“… upon all my remembrance of you, always in every supplication of mine on behalf of you, making my supplication with joy …” (Phil. 1:3).
When we pray, especially for individuals, we may think of some special thing that stands out in our memory of them. Paul remembered Timothy’s tears: tears which might have been at the prospect of saying “goodbye” to him who was his father in the gospel, with the knowledge there was a distinct possibility it would be his last time to look such a beloved face (2 Tim. 1:4). He remembered the “work of faith, and labor of love and patience of hope” of the Thessalonians (1 Thess. 1:3). As to the Philippians, it was with extreme fondness he remembers their “fellowship in furtherance of the gospel from the first day until now …” (1:4).
“Fellowship in furtherance of the gospel.” There can be no greater fellowship than to have joint, mutual part in the promoting and advancing together of the gospel of Christ. What joy to be a participant in such a noble work, joining together with others in carrying out the Lord’s command, “Go therefore and teach all nations” (Mt. 28:18). James wrote, “Let him know that he that converteth a sinner from the error of his ways shall save a soul from death and shall cover a multitude of sins” (James 5:20). And, while this passage has specific reference to the restoration of one who once obeyed, then erred; it is no less true of the one who has never obeyed the gospel. After all, the soul of one who has never obeyed is worth as much as the soul of one who strayed but who returned — either of them is worth more than the whole world (Mt. 16:26)! Our world is madly rushing into eternal ruin. All God’s children should be determined to save as many from destruction as possible! The fellowship which brought joy to Paul was the Philippians’ fellowship in advancing that gospel.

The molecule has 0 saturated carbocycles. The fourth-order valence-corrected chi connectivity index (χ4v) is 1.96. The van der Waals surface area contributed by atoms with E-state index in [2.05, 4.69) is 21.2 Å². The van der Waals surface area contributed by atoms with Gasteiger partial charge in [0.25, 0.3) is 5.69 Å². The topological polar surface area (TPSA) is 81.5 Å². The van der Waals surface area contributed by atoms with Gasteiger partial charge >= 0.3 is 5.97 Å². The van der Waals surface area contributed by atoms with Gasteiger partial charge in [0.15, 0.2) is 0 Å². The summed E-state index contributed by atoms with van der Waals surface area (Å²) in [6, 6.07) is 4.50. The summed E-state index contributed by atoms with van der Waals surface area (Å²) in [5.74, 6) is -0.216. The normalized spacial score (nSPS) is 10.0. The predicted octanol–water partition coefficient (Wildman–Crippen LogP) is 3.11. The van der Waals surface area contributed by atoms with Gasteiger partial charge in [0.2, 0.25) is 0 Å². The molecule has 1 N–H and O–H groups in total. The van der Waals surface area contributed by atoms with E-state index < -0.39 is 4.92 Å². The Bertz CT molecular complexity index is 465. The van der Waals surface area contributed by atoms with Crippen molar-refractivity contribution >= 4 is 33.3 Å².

“From the first day until now.” Different ideas have circulated as to Paul’s meaning in these words. To me the most logical answer is seen in the record of the beginning of the church in Philippi. It was on a Sabbath day when Paul and his company first came in contact with those who would become the core of the church in Philippi. Paul and his company had traversed Galatia with the Spirit pressing them westward. At Troas Paul saw in a vision a man from Macedonia standing, saying, “Come over into Macedonia and help us” (Acts 16:9). So Paul, Silas, Luke and Timothy arrived in Philippi and finding no Jewish synagogue, went out on a Sabbath day to a riverside where they supposed there was a place of prayer (Acts 16:13). Some women were gathered there, one of who was Lydia. She heard Paul and her “heart was opened to give heed unto the things spoken” by him (Acts 16:14). When she and her household were baptized, she said to these preachers, “If ye have judged me to be faithful to the Lord, you must come into my house and abide there” (Acts 16:17). She would not take “no” for an answer for “she constrained us.” And, apparently the whole duration of their stay in Philippi was spent in her home. When they left the city, they “entered into the house of Lydia: and when they had seen the brethren, they comforted them, and departed” (Acts 16:40).
“Until now.” The fellowship of Philippi with Paul did not stop when he, Silas, and Timothy departed but followed them to the next city for Paul said, “… even in Thessalonica ye sent once and again unto my needs” (Ph. 4:16). And, it is likely that when he went further to Corinth, Philippi still had fellowship with him. To Corinthians he wrote, “I robbed other churches, taking wages of them that I might minister unto you,” which churches were later identified as from Macedonia (2 Cor. 11:8).
The years passed and now Paul was in Rome, in prison and once more in need. And again Philippi rallied to him and sent a gift which Paul called “an odor of a sweet smell;” a gift which allowed Paul to write, “I have all things and abound: I am filled” (Phil. 4:18). The faithfulness of the Philippians brought joy to Paul as he remembers their fellowship with him from the very first day!